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As you can see, the focus was on what tech integration specialists can DO.  I explained to the session participants that this was a newly-created position, and that my goal was to present this infographic to the staff members I would be serving in order to show all the ways I can provide services.  The response to the ideas was very much favorable, which was validating, to say the least.  I was honored that administrators found my delivery models and strategies worthy of replication in their own districts.

The best part came next, though.  They started to give me advice.  In true edcamp style, the session became a discussion, and the experts in the room began sharing experiences from their own districts.  They wanted to help me avoid pitfalls and be successful in my new vocation.  The learning I had come for – had craved – was happening as a result of my topic and the collegiality of educational professionals who care!

Here are a few of the extremely valuable revelations they shared:

  • Have critical discussions with different administrators first.  Often a tech integration specialist works under several different principals and supervisors.  My friend Rich Czyz (@RACzyz), a NJ principal and former instructional coach, said that it’s really important to see what each building leader expects and to get a feel for the culture of each school.  It’s also important to work with the principal/supervisor to establish how things will be presented to staff, what expectations will be for all involved, and how we can support each other to improve technology integration in the school.
    • One great example involves how to approach teachers who are reluctant to welcome any ‘coach’ into their room…will the principal have that discussion with those teachers and pave the way?  Does the supervisor prefer that no “push-in” coaching is done without an invitation by the teacher?
  • Be clear with staff about what Technology Integration Specialists DON’T do, too.  I loved this advice because I hadn’t considered it – and it’s important.  One supervisor in the room said that teachers in his school had taken advantage of the fact that another adult was entering the room.  Some teachers sat at their desks to grade papers; others actually left the room!  In his district, the administrators intervened and explained to the staff that when any ‘coach’ enters the room, it is to help that teacher via new learning, practice, or support.  He explained that it is critical to establish this expectation (with administrative support) to every teacher.  He also advised that I stay firm if/when teachers may try to take advantage, and to not make exceptions.  “Be rigidly consistent” was the exact advice.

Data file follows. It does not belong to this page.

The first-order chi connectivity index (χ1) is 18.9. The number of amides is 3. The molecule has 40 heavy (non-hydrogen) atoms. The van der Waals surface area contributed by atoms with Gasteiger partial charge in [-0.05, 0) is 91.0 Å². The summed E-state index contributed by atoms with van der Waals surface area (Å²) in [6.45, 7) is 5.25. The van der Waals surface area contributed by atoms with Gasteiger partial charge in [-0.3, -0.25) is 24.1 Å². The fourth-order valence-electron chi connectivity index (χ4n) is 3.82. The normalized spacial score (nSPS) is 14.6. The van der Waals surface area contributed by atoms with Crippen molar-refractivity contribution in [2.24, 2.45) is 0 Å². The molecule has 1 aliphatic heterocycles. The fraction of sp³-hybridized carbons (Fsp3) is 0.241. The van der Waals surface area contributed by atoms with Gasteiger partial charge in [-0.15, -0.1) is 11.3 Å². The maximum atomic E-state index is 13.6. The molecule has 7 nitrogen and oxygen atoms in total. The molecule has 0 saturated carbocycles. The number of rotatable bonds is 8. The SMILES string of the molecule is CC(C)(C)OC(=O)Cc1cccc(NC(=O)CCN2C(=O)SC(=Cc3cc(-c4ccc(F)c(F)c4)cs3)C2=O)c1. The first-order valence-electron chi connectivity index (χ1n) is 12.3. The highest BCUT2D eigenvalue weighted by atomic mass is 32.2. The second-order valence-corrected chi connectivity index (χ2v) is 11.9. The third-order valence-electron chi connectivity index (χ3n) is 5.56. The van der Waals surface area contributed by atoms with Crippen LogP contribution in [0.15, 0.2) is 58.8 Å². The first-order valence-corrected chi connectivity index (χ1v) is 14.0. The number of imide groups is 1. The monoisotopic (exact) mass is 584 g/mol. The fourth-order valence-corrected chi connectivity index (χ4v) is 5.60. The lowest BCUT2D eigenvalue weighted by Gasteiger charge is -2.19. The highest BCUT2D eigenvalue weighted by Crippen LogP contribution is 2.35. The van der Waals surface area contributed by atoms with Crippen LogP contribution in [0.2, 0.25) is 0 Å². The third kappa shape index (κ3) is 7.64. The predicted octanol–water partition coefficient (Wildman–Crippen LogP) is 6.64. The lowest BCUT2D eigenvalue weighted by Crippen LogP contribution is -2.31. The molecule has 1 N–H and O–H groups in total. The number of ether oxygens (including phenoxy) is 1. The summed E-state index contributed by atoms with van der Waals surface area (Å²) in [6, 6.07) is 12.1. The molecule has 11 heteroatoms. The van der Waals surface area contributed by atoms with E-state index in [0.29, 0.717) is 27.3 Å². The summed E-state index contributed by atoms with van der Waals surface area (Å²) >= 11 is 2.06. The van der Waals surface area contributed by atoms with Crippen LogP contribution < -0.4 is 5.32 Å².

• Let teachers know that a Tech Integration Specialist is NOT any type of administrator.  This was great advice, too!  Many teachers get nervous or even resentful another adult coming into their classrooms.  One principal told me that it’s really important to get the word out from the get-go that I will never conduct an observation or be judgmental in any way.  Classroom teachers and tech integration specialists are compatible (lateral) positions.  She advised that I repeat that fact early and often.

As you can see, I left with new insights, new knowledge, and new ideas.  Perhaps I started as a presenter, but I finished as a learner.   I also ended up with some new contacts and remarkable connections.  I’d say that’s growth, and I know that’s exactly the kind of gift that edcamps make possible.

 

If you have any other advice for me –  or thoughts, comments, or opinions, I hope you’ll take the time to comment.  You can reach me here at my blog (kerszi.wordpress.com), on Twitter at @kerszi, or follow my Facebook page, which is called Integration Innovation.